Understanding The Bible
Clarence E. Mason's "OLD TESTAMENT
The History of Israel: Part 8b
THE RETURN FROM EXILE - COMMENT
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Dr. Clarence E. Mason, Jr.
Philadelphia College of Bible
- THE RETURN FROM EXILE
This last period of O.T. history, from the return to
Palestine under Zerubbabel to the close of the O.T. by Malachi (538-432 B.C.)
sees the Jews returned to their land, but as a subject people, ruled by the
Persians. The independence and glory of the former kingdom are gone.
Nevertheless, the faithful remnant had God’s blessing upon them. Ezra,
Nehemiah, Esther, and the three post-exilic prophets tell about these days
(Haggai, Zechariah, and Malachi).
It should be noted that the leader who brought back most of the Jews was
Zerubbabel, who returned in 538 and whose main task was to rebuild the temple
(finished 516 B.C.). Ezra returned some 80 years later with a few more Jews.
He restored the Mosaic institutions. Nehemiah followed him in about 13 years
and rebuilt the walls of Jerusalem.
- RETURN UNDER ZERUBBABEL, Ezra 1-6 (538 B.C.)
Some 50, 000 Jews return to Palestine under
Zerubbabel, a prince of Judah. (Sheshbazzar seems to be Zerubbabel’s Persian
name.) Ezekiel was dead; Daniel, though alive, was too old to make the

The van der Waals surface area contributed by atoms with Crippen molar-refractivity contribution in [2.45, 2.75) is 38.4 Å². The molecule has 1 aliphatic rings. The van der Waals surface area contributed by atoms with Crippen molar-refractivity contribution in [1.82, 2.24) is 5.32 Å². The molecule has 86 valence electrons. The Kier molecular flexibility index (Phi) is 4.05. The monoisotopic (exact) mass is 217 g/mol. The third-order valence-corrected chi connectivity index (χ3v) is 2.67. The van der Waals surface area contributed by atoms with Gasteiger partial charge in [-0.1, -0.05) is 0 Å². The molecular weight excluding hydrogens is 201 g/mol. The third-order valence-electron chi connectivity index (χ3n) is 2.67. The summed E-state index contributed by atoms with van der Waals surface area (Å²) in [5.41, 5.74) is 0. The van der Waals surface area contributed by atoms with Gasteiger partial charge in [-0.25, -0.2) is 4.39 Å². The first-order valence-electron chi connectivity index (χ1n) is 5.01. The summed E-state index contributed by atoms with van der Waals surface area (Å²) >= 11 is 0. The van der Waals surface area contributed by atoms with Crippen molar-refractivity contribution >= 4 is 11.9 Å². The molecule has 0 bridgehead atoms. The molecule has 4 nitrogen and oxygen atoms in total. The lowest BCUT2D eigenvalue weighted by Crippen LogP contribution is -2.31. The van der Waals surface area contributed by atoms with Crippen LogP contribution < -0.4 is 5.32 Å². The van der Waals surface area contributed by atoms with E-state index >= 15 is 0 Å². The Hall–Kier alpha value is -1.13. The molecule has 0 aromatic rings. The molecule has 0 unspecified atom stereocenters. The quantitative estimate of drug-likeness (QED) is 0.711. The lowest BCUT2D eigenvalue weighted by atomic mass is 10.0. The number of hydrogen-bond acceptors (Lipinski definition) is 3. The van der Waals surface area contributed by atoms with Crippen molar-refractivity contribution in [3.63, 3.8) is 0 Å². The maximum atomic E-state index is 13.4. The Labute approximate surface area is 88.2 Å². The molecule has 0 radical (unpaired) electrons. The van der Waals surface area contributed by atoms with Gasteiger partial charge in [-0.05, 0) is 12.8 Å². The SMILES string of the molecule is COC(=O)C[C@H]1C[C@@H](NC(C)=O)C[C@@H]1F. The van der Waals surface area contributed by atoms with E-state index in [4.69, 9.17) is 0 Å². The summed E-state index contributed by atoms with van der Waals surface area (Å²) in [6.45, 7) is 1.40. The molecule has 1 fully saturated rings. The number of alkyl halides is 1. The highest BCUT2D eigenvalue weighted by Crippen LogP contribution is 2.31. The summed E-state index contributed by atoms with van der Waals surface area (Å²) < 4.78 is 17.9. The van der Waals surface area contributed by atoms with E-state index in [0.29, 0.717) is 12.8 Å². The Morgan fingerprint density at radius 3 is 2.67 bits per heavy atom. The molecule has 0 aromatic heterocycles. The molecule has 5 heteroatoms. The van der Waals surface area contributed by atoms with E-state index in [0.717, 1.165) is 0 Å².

difficult journey. Zerubbabel had an excellent helper in Joshua (also called
Joshua) the high priest. The sacrifices and feasts are reinstituted and the
foundation of the temple laid. Ezra 3:12-13 is suggestive of the attitudes
of the people toward the return as a whole, as well as their attitude toward
the new temple.
There follows a time of great opposition. The Samaritans, and others who
resented the return of the old residents of the land and their claims to it
as their own land, succeeded in stopping the work. The story (Ezra 4-5) is
an involved one. SRB notes © and (d), p. 533, are helpful. See also the
Persian rulers, pp. 65-66 of this syllabus. While the Jews are thus
discouraged, the prophets Zcchariah and Haggai encourage the people. The
books of Haggai and Zechariah give the messages of the prophets as they
delivered at this time. The temple is finally finished and dedicated in 516
B.C. This is the second temple, Solomon’s having been the first.
- RETURN UNDER EZRA, Ezra 7-10 (458 B.C.)
Between Ezra 6 and 7 there is a gap of some 80
years. The return had not been a great success. The people were not
separated unto God and were in a dispirited state. And the wall of Jerusalem
was still in ruins, as was also much of the city. God now raises up two men
to rally the people. Ezra was the first of these. His task was to restore
the ways of life commanded in the Law of Moses—to bring the people into a
state of obedience to God, so that His blessing might be upon them. With
Ezra more than 1.700 Jews return from Babylon. Ezra was of a priestly
family. He is also called a scribe- -that is, one who was concerned with the
copying and teaching of the Scriptures. Now that the O.T. times are at an
end. and the O.T. nearly finished, this new group of men (“scribe” first
occurs here) is raised up to see to the handing down of the Scriptures.
Much of Ezra 9-10 is concerned with the problem of mixed marriages. If the
returning Israelites were lo be kept from the sin which drove their fathers
into exile, they had to keep pure. And this could only be achieved by
refusal to intermarry with the heathen. Ezra (and later Nchemiah) deals